What is a style guide and why you need one for your tourism business
In episode 81 we are chatting with Haydn Boschetti, Design Director at Swish Designs and we talk about brand, branding and why your tourism business should have a style guide.
You can connect with Haynd here.
What is a style guide?
“A style guide is a tool that gives you the rules and guidelines for using and applying your brand identity. It helps to build and maintain a consistent brand.” – Haydn Boschetti
Haydn Boschetti: It helps to build and also maintain a consistent brand. That’s what a style guide should be for. You can have many pages, you can have a six to eight page style guide, PDF style guide or you can have up to 140 page, depending on how big your organisation is and how many rules and guidelines you need to include, and how many samples of your brand identity applications you’re going to have in that style guide.
HollyG: Why is brand consistency so important or why is consistency so important?
Haydn Boschetti: Basically in simplistic terms it’s telling your clients and your peers that you’re organised, that you are one unified company, not one that’s all broken up and a bit of a jigsaw puzzle to look at. It just says you’re organised and you’ve bothered to actually look after your visual material, your visual branding, and represent it to people in the best way possible.
HollyG: It’s that level of professionalism, isn’t it. I often think there’s a trust factor when you see that consistency across lots of different touch points. It sort of makes you think that the organisation is professional and trustworthy.
Haydn Boschetti: Yes, for sure because it says they’ve gone to the effort of offering their clients a unified visual front so to speak, so it’s easy for them to digest the information as well.
HollyG: Other than say a logo, what are the sort of things that are in a style guide?
Key elements of a style guide
The main elements we have is usually as we mentioned before, the logo and usually when you put a logo into a guide you do a with and without a tagline. A lot of our clients have got taglines and slogans that work with the logo or around it, so include those as well. We often have an explanation of what the brand is, for people to see as well. Just an explanation of what the brand is and what the guide is, just a simple one page explanation at the start of the guide, explaining what it is to clients, so when they get it, they understand. Or suppliers when they get it, they understand the importance of the brand and the importance of the guide to help manage this brand. Then we have minimum sizes of the logo is really important. So a lot of it’s about the logo at the start. So it’s more for readability and respecting the logo’s readability at certain sizes and don’t go below those sizes.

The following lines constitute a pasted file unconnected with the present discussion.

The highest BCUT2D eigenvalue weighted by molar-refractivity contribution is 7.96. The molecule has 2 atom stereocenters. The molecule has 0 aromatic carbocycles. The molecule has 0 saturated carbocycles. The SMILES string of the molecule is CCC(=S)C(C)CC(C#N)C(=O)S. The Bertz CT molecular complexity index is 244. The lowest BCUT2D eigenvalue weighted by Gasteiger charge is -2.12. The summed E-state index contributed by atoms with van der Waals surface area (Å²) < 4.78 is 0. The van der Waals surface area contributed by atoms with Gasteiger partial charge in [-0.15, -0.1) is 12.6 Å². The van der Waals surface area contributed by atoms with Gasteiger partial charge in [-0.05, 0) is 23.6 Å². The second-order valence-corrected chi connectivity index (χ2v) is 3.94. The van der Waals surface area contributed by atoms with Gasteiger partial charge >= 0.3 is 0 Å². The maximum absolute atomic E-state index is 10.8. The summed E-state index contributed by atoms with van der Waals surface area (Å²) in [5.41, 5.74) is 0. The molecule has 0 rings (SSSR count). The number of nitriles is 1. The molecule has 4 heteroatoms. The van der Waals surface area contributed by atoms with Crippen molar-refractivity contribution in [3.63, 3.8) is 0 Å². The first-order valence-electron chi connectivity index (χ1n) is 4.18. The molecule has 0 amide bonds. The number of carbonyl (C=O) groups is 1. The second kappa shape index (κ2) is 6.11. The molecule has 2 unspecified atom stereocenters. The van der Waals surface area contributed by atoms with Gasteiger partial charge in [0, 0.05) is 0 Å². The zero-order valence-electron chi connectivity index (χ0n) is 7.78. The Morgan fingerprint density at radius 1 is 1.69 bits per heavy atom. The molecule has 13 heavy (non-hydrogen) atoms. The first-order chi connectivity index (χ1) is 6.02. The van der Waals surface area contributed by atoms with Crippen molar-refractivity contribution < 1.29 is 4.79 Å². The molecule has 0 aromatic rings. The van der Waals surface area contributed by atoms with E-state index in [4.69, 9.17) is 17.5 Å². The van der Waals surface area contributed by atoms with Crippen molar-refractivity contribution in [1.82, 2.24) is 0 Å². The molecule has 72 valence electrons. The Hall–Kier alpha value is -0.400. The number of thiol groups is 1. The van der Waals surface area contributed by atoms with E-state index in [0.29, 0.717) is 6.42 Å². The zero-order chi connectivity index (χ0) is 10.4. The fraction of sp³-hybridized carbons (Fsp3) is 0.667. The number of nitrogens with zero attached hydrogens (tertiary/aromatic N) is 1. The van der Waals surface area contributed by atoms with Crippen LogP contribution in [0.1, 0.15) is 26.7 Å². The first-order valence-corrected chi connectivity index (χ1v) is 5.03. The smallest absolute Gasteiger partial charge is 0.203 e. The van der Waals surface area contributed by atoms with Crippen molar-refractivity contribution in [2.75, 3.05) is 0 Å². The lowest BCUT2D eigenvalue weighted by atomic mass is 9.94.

Then we look at primary colours for the logo and also what the logo looks like in greyscale, reversed out and what those rules are. Really important with the style guide, more so than most of the other elements, this is the one that most people need to know, that you’re sending your logo to, or your style guide to is the dos and dont’s for the logo. What do I do with this? What can I do with this? What can’t I do with this logo internally and externally? That’s really important. You know things like don’t change proportions or relationships to the logo. Please don’t stretch or condense the logo. I see a lot of that.
The guide can definitely help you to manage that. They’ve got no excuses if they’ve seen the guide, whoever’s doing that. Then primary and secondary colours, primary colours are your logo colour and the secondary colours are again that supporting element we talked about before the supporting layer, just other colours that compliment your primary colours. Then you’d look into the corporate typeface as well because you have to present a unified typeface that’s organised as well. So it’s not just the logo, it’s the type that you use in your messaging and marketing material with the logo and the rules for that in the guide as well. What the typeface is, and what a secondary typeface is. If I don’t have that primary typeface, what’s my go-to for a secondary. So we usually cover that in there as well. Then after that you can go on, it depends how extensive you need to go into your guide, but that’s the core items I’ve just outlined.
You can basically do all your key applications of the brand identity material to actual material, like to stationery, to corporate folders or to annual reports after that in the guide and outline what the rules are on placement of logos, and text, and imagery. It can be quite extensive but I’ve just explained basically the core elements of style guides that we do.